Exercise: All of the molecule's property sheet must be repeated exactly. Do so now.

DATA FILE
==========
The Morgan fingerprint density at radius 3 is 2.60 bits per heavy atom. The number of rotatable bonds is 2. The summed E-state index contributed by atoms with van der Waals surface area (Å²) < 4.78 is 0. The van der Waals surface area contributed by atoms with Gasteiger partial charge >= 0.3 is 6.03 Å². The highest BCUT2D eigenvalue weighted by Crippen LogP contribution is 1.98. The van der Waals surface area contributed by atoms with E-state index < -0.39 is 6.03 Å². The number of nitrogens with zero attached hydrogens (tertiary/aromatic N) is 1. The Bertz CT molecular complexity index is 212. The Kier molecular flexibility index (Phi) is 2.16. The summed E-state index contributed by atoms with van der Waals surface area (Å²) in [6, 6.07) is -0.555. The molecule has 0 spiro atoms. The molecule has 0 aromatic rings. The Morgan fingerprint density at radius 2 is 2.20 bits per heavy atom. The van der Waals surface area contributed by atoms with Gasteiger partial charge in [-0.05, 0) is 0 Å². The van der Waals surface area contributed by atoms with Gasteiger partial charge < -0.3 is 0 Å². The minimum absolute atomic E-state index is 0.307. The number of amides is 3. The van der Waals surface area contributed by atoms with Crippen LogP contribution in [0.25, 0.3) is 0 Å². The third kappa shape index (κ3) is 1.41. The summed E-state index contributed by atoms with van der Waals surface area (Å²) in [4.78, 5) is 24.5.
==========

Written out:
The Morgan fingerprint density at radius 3 is 2.60 bits per heavy atom. The number of rotatable bonds is 2. The summed E-state index contributed by atoms with van der Waals surface area (Å²) < 4.78 is 0. The van der Waals surface area contributed by atoms with Gasteiger partial charge >= 0.3 is 6.03 Å². The highest BCUT2D eigenvalue weighted by Crippen LogP contribution is 1.98. The van der Waals surface area contributed by atoms with E-state index < -0.39 is 6.03 Å². The number of nitrogens with zero attached hydrogens (tertiary/aromatic N) is 1. The Bertz CT molecular complexity index is 212. The Kier molecular flexibility index (Phi) is 2.16. The summed E-state index contributed by atoms with van der Waals surface area (Å²) in [6, 6.07) is -0.555. The molecule has 0 spiro atoms. The molecule has 0 aromatic rings. The Morgan fingerprint density at radius 2 is 2.20 bits per heavy atom. The van der Waals surface area contributed by atoms with Gasteiger partial charge in [-0.05, 0) is 0 Å². The van der Waals surface area contributed by atoms with Gasteiger partial charge < -0.3 is 0 Å². The minimum absolute atomic E-state index is 0.307. The number of amides is 3. The van der Waals surface area contributed by atoms with Crippen LogP contribution in [0.25, 0.3) is 0 Å². The third kappa shape index (κ3) is 1.41. The summed E-state index contributed by atoms with van der Waals surface area (Å²) in [4.78, 5) is 24.5.